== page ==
Let’s get right down to it. What we have here are twenty-four of Magic’s best players all preparing for the biggest tournament of their lives (well, in terms of the prize for first place, that is.) Some are dark horse longshots. Some are verifiable GOATs. Any of them could be holding a massive six figure prize check come this Sunday, and therein lies the fun. For those of us who love watching high stakes Magic, this is the Super Bowl, the World Series, and the NBA Finals all in one. This time, it’s even better than in previous years, with a brand-new Standard format and a brand-new Limited format to juice up the spectating value for all of us in the virtual bleachers. Will Christian Calcano beat Owen Turtenwald with a hyper-synergistic Pirates deck in Draft? Will Lee Shi Tian beat Marcio Carvalho with an untouchable Carnage Tyrant in Standard? Will Eric Froehlich peel an Approach of the Second Sun to beat Sebastian Pozzo in a crazy, swingy final match? No one knows for sure, but this clash of the titans is poised to be one of the best Magic tournaments of all time in terms of excitement and novelty, and I wouldn’t miss it for the world.
Of course, what good is an All-Star Game without the ever-controversial power rankings? Sports handicapping is an art form as old as organized sport, so it seems almost mandatory to add my voice to the chorus of pundits and make an ordered list out of the murderers’ row of talent here at this tournament. As always, these views are my own, and if you don’t agree with them, feel free to sound off in the comments. Without further ado, your Worlds 2017 Power Rankings:
1. Yuuya Watanabe
Yuuya-san is just an astonishing player. His consistency is unparalleled, he was a shoe-in for the Hall of Fame in 2016, and he just plays at an elite level. This is a man who knows how to win, plain and simple. He won the Players’ Championship in 2012, he’s got two Pro Tour finals appearances (Return to Ravnica and Amonkhet), and his name strikes fear into the hearts of those who are unfortunate enough to get paired against him. At a local level, many of us remember the infamous “PTQ End Boss”. In many local scenes, there is a big fish, a player who dominates the competitive tournaments in the area, a player who you simply have to beat if you have any hope of winning your PTQ (or PPTQ, RPTQ, IQ). I’ve been beaten by local end bosses time and time again, beaten local end bosses in some of my proudest Magic moments to date, and even been a local end boss after many years of practice. Playing against them is a big deal, and beating them is a massive accomplishment. Take your local PTQ end boss, and multiply their skill tenfold. Now you’re talking. If there is a single end boss to the Pro Tour, his name is Yuuya Watanabe, and if he ends up holding the trophy this weekend, no one should be surprised.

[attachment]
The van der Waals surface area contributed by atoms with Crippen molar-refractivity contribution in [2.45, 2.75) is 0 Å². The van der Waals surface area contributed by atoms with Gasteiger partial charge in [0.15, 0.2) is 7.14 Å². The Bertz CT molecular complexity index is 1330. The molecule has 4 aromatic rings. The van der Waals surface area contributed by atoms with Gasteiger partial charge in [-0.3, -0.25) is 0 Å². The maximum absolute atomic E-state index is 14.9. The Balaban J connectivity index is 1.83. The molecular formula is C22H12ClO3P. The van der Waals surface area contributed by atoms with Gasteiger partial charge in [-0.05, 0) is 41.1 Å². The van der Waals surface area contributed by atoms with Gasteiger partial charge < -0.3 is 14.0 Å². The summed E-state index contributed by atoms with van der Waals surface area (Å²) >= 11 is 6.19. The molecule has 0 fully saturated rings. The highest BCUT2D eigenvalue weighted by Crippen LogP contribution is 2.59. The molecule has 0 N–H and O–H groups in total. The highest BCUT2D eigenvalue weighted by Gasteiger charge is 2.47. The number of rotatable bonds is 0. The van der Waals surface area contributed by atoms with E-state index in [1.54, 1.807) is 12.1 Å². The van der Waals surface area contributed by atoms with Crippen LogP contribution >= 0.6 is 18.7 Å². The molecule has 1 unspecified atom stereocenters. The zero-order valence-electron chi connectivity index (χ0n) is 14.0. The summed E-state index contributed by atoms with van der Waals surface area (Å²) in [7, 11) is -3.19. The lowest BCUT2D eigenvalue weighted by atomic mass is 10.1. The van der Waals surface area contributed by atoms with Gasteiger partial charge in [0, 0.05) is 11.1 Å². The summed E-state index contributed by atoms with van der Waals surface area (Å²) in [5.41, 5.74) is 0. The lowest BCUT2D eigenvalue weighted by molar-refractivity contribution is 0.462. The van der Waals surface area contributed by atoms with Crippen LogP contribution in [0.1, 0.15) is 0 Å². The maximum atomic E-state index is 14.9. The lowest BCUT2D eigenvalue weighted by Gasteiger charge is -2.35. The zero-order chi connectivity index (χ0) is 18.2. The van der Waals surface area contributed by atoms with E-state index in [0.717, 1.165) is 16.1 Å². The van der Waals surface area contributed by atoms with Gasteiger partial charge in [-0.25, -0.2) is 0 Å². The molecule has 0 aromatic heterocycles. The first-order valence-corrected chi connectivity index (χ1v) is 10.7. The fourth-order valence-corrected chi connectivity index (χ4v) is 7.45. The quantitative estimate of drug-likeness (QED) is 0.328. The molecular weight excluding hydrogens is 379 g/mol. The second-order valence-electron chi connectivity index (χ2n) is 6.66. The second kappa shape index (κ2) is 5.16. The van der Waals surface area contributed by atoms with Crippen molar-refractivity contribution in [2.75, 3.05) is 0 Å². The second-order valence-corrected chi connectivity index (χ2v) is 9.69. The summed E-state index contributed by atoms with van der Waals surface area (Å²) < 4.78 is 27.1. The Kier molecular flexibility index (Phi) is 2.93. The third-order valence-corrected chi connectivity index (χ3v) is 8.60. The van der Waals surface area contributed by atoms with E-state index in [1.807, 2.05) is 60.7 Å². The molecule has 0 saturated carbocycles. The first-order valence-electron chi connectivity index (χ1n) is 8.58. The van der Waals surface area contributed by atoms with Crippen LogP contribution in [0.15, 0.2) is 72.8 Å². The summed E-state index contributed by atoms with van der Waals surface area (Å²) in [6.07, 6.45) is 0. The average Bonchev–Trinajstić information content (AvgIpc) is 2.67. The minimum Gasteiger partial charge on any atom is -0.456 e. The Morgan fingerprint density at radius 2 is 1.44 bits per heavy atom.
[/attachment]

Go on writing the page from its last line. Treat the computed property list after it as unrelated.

2. Owen Turtenwald
Except, of course, for Yuuya’s Hall of Fame classmate, the equally-dominant Owen Turtenwald. Owen also has a metric ton of insane finishes, a pair of Player of the Year titles, and the exact persona that typifies an end boss. Owen’s lost in the finals of a Pro Tour and the World Championships in recent years, and if any title still means something to him, it’s the immortalizing World Championship title. Look for Owen to play circles around some of the weaker players at this event, and prove once and for all that he deserves to be in the discussion of an all-time great.
3. Shota Yasooka